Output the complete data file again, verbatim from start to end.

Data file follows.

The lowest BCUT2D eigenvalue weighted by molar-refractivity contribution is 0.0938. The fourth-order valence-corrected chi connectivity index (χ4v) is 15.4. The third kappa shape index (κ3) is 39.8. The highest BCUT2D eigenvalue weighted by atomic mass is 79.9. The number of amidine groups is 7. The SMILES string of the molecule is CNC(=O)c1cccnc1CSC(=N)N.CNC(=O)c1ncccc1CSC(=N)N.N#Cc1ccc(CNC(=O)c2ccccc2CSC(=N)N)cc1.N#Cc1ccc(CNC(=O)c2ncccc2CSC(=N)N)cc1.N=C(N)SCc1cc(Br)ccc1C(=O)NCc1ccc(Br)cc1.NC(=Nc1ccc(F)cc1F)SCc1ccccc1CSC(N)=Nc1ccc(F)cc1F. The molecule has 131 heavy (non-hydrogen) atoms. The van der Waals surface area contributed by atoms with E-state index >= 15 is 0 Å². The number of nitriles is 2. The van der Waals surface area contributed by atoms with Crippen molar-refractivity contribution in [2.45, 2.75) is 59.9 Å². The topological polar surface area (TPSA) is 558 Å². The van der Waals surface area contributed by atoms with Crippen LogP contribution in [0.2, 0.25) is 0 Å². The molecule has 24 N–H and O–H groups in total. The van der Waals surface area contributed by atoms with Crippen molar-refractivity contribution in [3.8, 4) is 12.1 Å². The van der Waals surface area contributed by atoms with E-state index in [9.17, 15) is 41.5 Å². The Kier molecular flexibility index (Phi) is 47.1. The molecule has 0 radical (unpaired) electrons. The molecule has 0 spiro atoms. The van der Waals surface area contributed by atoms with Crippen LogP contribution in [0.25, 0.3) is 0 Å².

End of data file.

The lowest BCUT2D eigenvalue weighted by molar-refractivity contribution is 0.0938. The fourth-order valence-corrected chi connectivity index (χ4v) is 15.4. The third kappa shape index (κ3) is 39.8. The highest BCUT2D eigenvalue weighted by atomic mass is 79.9. The number of amidine groups is 7. The SMILES string of the molecule is CNC(=O)c1cccnc1CSC(=N)N.CNC(=O)c1ncccc1CSC(=N)N.N#Cc1ccc(CNC(=O)c2ccccc2CSC(=N)N)cc1.N#Cc1ccc(CNC(=O)c2ncccc2CSC(=N)N)cc1.N=C(N)SCc1cc(Br)ccc1C(=O)NCc1ccc(Br)cc1.NC(=Nc1ccc(F)cc1F)SCc1ccccc1CSC(N)=Nc1ccc(F)cc1F. The molecule has 131 heavy (non-hydrogen) atoms. The van der Waals surface area contributed by atoms with E-state index >= 15 is 0 Å². The number of nitriles is 2. The van der Waals surface area contributed by atoms with Crippen molar-refractivity contribution in [2.45, 2.75) is 59.9 Å². The topological polar surface area (TPSA) is 558 Å². The van der Waals surface area contributed by atoms with Crippen LogP contribution in [0.2, 0.25) is 0 Å². The molecule has 24 N–H and O–H groups in total. The van der Waals surface area contributed by atoms with Crippen molar-refractivity contribution in [3.8, 4) is 12.1 Å². The van der Waals surface area contributed by atoms with E-state index in [9.17, 15) is 41.5 Å². The Kier molecular flexibility index (Phi) is 47.1. The molecule has 0 radical (unpaired) electrons. The molecule has 0 spiro atoms. The van der Waals surface area contributed by atoms with Crippen LogP contribution in [0.25, 0.3) is 0 Å².